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Clean Sweep View Comments
By Charity Vogel

Lake Erie has no better friend than Sharen Trembath. Each year this environmental dynamo
assembles hundreds of volunteers to clean the beaches she loves.
FOR SHAREN TREMBATH, the revelation came one Easter Sunday.

As was their usual custom, the Trembath family— Sharen, her husband, Jim, and their three children, Jenna, Jim Jr., and Jeff—were taking a walk down the sandy beach of Lake Erie near their home in Angola, New York.

Sharen spotted it first: a dialysis bag. A trained medical assistant, the then- 40-year-old mom knew what she was seeing bobbing in the rippling waves that brushed the pebbly shoreline.

Seeing medical waste on the beach bothered Sharen. But what frustrated her even more was the fact that the bag was not the first one she had seen in walks with her kids along Lake Erie.

“I had already found 19 bags. The 20th was the one that pushed me over the edge,” recalls Sharen, now 66, her blue-green eyes alive at the memory.

“All the tubes were there on that bag—everything. And I was mad. I kicked the bag into the water. My son said, ‘Mom, what are you doing?’ I said, ‘Nobody cares.’ And he said, ‘We do.’”

That moment, in the spring of 1985, changed Sharen’s life. It certainly changed her community in upstate New York. It also changed the health and cleanliness of this corner of the Great Lakes region.

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Charity Vogel, PhD, is a writer who lives with her husband and family near Buffalo, New York. Email her at cavogel@buffalo.edu.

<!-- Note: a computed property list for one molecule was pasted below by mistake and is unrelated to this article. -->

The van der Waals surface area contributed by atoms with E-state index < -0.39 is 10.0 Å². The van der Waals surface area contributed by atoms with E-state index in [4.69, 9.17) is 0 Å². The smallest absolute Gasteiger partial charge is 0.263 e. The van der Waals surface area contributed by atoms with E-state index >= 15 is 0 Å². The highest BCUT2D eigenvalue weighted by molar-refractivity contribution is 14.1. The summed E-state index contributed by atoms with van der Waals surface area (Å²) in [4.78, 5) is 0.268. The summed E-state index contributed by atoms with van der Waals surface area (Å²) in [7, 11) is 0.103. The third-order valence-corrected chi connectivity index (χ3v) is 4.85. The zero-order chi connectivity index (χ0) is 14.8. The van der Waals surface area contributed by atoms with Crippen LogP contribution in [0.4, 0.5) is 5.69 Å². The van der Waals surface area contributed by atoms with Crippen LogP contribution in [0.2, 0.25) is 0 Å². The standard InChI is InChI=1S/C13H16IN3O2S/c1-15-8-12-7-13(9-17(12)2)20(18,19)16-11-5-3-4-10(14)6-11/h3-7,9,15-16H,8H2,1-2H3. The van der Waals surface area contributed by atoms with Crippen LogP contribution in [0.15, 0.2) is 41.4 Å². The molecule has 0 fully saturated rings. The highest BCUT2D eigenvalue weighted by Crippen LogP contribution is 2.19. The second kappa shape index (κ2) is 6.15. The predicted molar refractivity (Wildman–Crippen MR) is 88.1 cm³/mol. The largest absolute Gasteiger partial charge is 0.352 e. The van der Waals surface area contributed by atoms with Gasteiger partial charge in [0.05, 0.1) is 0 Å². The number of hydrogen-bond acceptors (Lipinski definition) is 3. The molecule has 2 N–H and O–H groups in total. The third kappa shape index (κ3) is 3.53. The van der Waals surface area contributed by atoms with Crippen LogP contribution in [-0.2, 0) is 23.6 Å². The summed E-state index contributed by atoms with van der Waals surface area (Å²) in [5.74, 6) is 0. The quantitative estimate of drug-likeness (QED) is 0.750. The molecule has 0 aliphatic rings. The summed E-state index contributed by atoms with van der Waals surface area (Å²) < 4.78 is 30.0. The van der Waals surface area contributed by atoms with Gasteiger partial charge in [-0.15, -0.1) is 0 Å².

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First Martyrs of the Church of Rome: There were Christians in Rome within a dozen or so years after the death of Jesus, though they were not the converts of the “Apostle of the Gentiles” (Romans 15:20). Paul had not yet visited them at the time he wrote his great letter in 57-58 A.D.. 
<p>There was a large Jewish population in Rome. Probably as a result of controversy between Jews and Jewish Christians, the Emperor Claudius expelled all Jews from Rome in 49-50 A.D. Suetonius the historian says that the expulsion was due to disturbances in the city “caused by the certain Chrestus” [Christ]. Perhaps many came back after Claudius’s death in 54 A.D. Paul’s letter was addressed to a Church with members from Jewish and Gentile backgrounds. </p><p>In July of 64 A.D., more than half of Rome was destroyed by fire. Rumor blamed the tragedy on Nero, who wanted to enlarge his palace. He shifted the blame by accusing the Christians. According to the historian Tacitus, many Christians were put to death because of their “hatred of the human race.” Peter and Paul were probably among the victims. </p><p>Threatened by an army revolt and condemned to death by the senate, Nero committed suicide in 68 A.D. at the age of 31.</p> American Catholic Blog While the future may be uncertain to us, we can rest comfortably in the loving control and sovereignty of our Heavenly Father. We can trust his plan, and we can rely upon his fatherly design and control.

Life's Great Questions

 
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